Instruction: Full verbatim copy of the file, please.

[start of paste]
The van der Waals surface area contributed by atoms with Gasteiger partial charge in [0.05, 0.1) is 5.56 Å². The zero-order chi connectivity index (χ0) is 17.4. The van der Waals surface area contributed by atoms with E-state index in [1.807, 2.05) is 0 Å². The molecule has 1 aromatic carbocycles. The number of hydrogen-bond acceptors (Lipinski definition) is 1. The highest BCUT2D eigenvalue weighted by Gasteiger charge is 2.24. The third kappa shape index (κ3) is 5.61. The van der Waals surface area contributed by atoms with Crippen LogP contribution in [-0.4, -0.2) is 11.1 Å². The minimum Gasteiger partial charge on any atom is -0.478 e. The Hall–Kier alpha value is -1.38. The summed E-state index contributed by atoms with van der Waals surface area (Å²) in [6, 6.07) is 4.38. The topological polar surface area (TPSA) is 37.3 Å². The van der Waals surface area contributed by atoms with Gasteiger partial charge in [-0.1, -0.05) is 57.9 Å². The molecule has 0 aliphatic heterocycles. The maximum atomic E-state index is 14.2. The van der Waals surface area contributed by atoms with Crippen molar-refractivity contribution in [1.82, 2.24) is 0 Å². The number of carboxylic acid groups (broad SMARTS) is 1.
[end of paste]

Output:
The van der Waals surface area contributed by atoms with Gasteiger partial charge in [0.05, 0.1) is 5.56 Å². The zero-order chi connectivity index (χ0) is 17.4. The van der Waals surface area contributed by atoms with E-state index in [1.807, 2.05) is 0 Å². The molecule has 1 aromatic carbocycles. The number of hydrogen-bond acceptors (Lipinski definition) is 1. The highest BCUT2D eigenvalue weighted by Gasteiger charge is 2.24. The third kappa shape index (κ3) is 5.61. The van der Waals surface area contributed by atoms with Crippen LogP contribution in [-0.4, -0.2) is 11.1 Å². The minimum Gasteiger partial charge on any atom is -0.478 e. The Hall–Kier alpha value is -1.38. The summed E-state index contributed by atoms with van der Waals surface area (Å²) in [6, 6.07) is 4.38. The topological polar surface area (TPSA) is 37.3 Å². The van der Waals surface area contributed by atoms with Gasteiger partial charge in [-0.1, -0.05) is 57.9 Å². The molecule has 0 aliphatic heterocycles. The maximum atomic E-state index is 14.2. The van der Waals surface area contributed by atoms with Crippen molar-refractivity contribution in [1.82, 2.24) is 0 Å². The number of carboxylic acid groups (broad SMARTS) is 1.